Tag Archives: students

Samantha Mabry’s Take on Book Banning

21 Oct

I came across this piece on Twitter last night and was very interested to read Samantha Mabry’s view on banning books. Samantha Mabry is the author of A Fierce and Subtle Poison and All  the Wind in the World. I’ve read both of these titles and loved them and I’m always interested to hear what authors have to say in interviews and written pieces.

Samantha’s point is that the feeling of finding a book that is made just for you, doesn’t happen with every book you read. She found her book  that she felt was written just for her at the age of 34 – she went 34 years before connecting to a book that was that powerful to her. And when schools and libraries ban reading material – it offers less of a chance for kids to find their story.

She also points out that curriculum that promotes and encourages diverse voices helps readers to find stories that mirror their lives and feel as though they’re written just for them. And as a librarian or teacher, it is our job to read these books and booktalk them to kids because a book that speaks to me, will most likely not speak to someone else the same way, but that’s what makes it so special when you find that just-right-book – it’s magical.

Check out her whole article on Bustle!

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20 Titles to Create a Classroom Community

11 Aug

school community

There’s a lot of talk about reading a book a day during the school year, the importance of reading aloud to students and the need to teach and show kids empathy and kindness in today’s world. This is a wonderful list of titles that you can share at any time of year, but would make a great way to start the school year – expecting kindness from every student in the classroom and using picture books to show that expectation.

  1. You’re Finally Here! by Mélanie Watt
  2. One by Kathryn Otoshi
  3. I Wish You More by Amy Krouse Rosenthal, illustrated by Tom Lichtenheld
  4. Ish by Peter H. Reynolds
  5. School’s First Day of School by Adam Rex, illustrated by Christian Robinson
  6. Chrysanthemum by Kevin Henkes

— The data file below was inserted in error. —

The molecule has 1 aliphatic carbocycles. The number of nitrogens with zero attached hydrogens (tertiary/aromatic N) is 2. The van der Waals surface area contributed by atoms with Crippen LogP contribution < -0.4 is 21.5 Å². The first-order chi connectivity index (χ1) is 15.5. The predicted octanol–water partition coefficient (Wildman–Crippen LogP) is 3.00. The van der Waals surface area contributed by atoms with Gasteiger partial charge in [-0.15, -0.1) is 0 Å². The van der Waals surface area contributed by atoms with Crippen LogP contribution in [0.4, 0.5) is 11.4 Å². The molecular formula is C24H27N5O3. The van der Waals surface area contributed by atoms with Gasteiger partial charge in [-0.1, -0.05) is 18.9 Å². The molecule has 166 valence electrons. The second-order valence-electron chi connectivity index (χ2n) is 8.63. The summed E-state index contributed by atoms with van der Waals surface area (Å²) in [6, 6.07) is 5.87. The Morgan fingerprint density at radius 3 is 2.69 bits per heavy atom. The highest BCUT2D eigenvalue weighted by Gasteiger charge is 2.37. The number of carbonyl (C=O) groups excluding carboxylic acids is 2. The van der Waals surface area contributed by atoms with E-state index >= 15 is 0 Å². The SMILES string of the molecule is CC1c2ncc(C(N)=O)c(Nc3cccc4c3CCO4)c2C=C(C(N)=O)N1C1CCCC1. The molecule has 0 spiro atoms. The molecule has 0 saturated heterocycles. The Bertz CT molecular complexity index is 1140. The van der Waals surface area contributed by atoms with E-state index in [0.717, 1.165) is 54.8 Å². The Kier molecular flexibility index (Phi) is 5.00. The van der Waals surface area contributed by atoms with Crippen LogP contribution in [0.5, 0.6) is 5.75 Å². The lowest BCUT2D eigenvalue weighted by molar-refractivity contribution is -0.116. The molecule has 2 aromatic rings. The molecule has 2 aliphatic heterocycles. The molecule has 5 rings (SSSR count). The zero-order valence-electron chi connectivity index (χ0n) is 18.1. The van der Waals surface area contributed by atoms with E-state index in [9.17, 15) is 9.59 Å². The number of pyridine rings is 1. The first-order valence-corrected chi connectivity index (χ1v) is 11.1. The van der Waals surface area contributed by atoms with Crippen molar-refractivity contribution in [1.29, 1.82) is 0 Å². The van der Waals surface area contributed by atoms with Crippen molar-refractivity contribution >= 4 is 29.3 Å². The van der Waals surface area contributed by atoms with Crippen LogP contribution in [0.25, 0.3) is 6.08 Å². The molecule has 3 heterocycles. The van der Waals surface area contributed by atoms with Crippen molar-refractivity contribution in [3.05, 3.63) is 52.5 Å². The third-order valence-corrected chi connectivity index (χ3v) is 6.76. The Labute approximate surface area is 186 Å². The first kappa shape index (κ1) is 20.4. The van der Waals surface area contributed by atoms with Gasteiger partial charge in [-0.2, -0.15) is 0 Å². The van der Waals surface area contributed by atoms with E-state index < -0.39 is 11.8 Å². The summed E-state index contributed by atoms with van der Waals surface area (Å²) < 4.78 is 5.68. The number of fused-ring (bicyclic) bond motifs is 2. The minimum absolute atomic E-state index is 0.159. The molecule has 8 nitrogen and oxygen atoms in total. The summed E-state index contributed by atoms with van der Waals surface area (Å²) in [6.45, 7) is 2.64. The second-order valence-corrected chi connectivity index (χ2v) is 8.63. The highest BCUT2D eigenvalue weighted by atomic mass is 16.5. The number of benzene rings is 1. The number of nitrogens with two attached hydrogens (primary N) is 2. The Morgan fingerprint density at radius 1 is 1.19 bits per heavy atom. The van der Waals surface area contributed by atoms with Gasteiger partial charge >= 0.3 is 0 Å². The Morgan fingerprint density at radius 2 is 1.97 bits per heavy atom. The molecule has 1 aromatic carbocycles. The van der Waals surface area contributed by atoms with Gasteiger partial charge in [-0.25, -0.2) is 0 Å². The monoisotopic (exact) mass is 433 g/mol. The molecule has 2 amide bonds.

7. The Invisible Boy by Trudy Ludwig, illustrated by Patrice Barton
  8. Red: A Crayon’s Story by Michael Hall
  9. Be A Friend by Salina Yoon
  10. I Ain’t Gonna Paint No More! by Karen Beaumont, illustrated by David Catrow
  11. Zen Ties by Jon Muth
  12. Hey, Little Ant by Phillip M. Hoose and Hannah Hoose, illustrated by Debbie Tilley
  13. A Sick Day for Amos McGee by Philip C. Stead, illustrated by Erin E. Stead
  14. Wolfie the Bunny by Ame Dyckman, illustrated by Zachariah Ohora
  15. Rude Cakes by Rowboat Watkins
  16. It’s Okay to Be Different by Todd Parr
  17. Last Stop On Market Street by Matt de la Peña, illustrated by Christian Robinson
  18. The Monster Who Lost His Mean by Tiffany Strelitz Haber, illustrated by Kirstie Edmunds
  19. Unicorn Thinks He’s Pretty Great by Bob Shea
  20. We’re All Wonders by R.J. Palacio

“Why Digital Natives Prefer Reading in Print”

27 Feb

You may have already seen this article written by a journalist from The Washington Post, but I feel inclined to share it!  Surveys show that millennials have a tendency to prefer reading in print for pleasure and learning rather than using an electronic device.  Surprising as many of us have lived in a digital world for most (or all) of our lives.

I am one of the many who strongly prefer print – I’d rather read actual books and find myself printing articles out to read for learning – I just learn better and enjoy it more.  A study done by Baron earlier this year showed that people have a tendency to skim while reading on a screen, while reading print takes longer, but more is taken away from it as well.

This is a really interesting conversation because, I know in our school district, high school students receive a laptop for work and middle school students receive iPads – there are few, if any, printed textbooks available for students.  I am curious to see what becomes of studies like this and if publishers will find ways to provide both options without costing an arm and a leg.

What do you think?  Do you prefer print or digital?

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